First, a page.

This past year we have also seen more childfree talk coming out of Africa. Three pieces that stuck out for me that represent the kind of takes we are seeing more of include: “Kaz – My Reasons for Not Wanting Children in My Life,” “Four men on why they don’t want to have children” (in one of the largest newspapers in Kenya), “Running our happy marriage without kids.”

And we have seen an expansion of childfree-related topics coming out of India like: “Child-free By Choice, For The Planet’s Sake!” (see Trend I above for commentary on the use of ‘child-free by choice’!), “‘It’s a Pretty Nasty World’: Reasons Indian Choose Not to Have Kids,” “Meet These Child-Free And Happy Couples (here too, see Trend I above),” “No kidding!

Increased global talk on the childfree choice shows clear signs of a growing childfree world community.

Worthy of mention…

More talk that busts myths on the biological clock and maternal instinct

We see more descriptions that get right to the point, like this from the piece, “Not Feeling Your Biological Clock Tick? You’re Not Alone” on – seeing the biological clock as “condescending,” a “media phenomenon,” and a “cultural construct.”

Procreative ethics reason to have no children

In interviewing childfree couples, I have found that environmental reasons don’t top the list of why they decide to have no children, but this past year I have started to see more talk about concerns of climate change with those in their 20s in particular. On example on that captures the theme I am seeing and hearing more of: “5 Women on Deciding Not to Have Children Because of Climate Change.”

In addition to delaying having children, will more people decide to have no children because of procreative ethics reasons? I am watching with interest.

Continued straight talk on regret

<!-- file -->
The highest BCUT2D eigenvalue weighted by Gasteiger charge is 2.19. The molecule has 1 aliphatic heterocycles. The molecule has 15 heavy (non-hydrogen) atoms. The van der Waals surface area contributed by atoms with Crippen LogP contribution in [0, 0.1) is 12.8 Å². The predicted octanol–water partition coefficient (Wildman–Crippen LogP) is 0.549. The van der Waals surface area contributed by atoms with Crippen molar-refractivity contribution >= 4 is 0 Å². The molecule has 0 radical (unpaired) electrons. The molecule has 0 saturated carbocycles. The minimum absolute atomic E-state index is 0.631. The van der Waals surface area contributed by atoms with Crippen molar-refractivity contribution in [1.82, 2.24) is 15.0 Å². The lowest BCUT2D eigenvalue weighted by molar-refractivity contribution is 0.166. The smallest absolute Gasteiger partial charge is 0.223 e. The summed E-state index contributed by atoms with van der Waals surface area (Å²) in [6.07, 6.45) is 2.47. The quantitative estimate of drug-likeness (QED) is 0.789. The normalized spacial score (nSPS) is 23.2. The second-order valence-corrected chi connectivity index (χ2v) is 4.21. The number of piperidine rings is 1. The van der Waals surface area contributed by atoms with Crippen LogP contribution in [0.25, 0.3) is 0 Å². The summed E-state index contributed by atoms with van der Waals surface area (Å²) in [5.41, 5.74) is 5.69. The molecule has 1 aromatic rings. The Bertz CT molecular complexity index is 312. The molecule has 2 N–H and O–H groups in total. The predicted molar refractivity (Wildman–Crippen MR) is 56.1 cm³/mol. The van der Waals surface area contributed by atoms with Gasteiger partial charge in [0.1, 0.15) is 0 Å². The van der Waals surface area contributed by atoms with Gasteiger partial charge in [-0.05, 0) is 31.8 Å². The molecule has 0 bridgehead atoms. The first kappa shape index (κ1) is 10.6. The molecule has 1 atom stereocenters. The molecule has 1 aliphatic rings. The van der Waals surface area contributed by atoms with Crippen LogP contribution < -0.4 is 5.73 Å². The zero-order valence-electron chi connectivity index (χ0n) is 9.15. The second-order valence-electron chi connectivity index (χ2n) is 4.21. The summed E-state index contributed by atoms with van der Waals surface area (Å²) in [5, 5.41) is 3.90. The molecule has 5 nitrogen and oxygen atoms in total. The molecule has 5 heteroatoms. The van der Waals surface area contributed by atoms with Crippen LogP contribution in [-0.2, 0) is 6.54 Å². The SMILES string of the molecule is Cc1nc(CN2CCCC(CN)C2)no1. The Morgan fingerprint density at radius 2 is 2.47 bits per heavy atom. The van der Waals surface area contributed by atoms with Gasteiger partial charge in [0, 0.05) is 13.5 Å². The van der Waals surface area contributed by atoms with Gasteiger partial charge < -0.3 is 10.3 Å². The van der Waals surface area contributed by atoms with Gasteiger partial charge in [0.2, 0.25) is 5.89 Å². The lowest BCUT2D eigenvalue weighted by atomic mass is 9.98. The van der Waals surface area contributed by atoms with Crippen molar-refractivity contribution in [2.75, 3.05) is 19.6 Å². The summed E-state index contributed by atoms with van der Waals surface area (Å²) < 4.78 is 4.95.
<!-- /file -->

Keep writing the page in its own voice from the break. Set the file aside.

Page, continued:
As I wrote last year, this topic is not directly about the childfree, but it is certainly related to it. With more honest talk about the realities of regret, more women will hopefully not be convinced by pronatalist society that they have to become mothers to be a “normal” woman. This year, Orna Donath’s work lives in a growing number of discussions from different countries such as: “’I would have been far happier being child-free’: Women who REGRET becoming mothers reveal how they secretly long for their old lives in searingly honest online confessions,” “Women who regret becoming mothers share how they secretly long for their old lives.”

And the big behemoth behind it all – pronatalism

I am happy to report that this last year we have continued to see more out there that educates and discusses pronatalist attitudes and beliefs, and actually uses the word itself. One cover story that stood out for me on this score is “How to Build a Life Without Kids” on Canada’s The Walrus.

As I have watched the arc of change over the last two decades, 2018 marks the year in which the childfree choice has been talked about more than ever before. With more childfree voices out there than ever before, this year the childfree community has gained more exposure and strength. And seeds of a true childfree movement have germinated more than ever before. An ever-growing global collective is fueling the road to social and cultural acceptance. We’re still on that road, but as it has in 2018, bit by bit the wave gains momentum with each year. Here’s to continued momentum in 2019!

Happy holidays and winter solstice!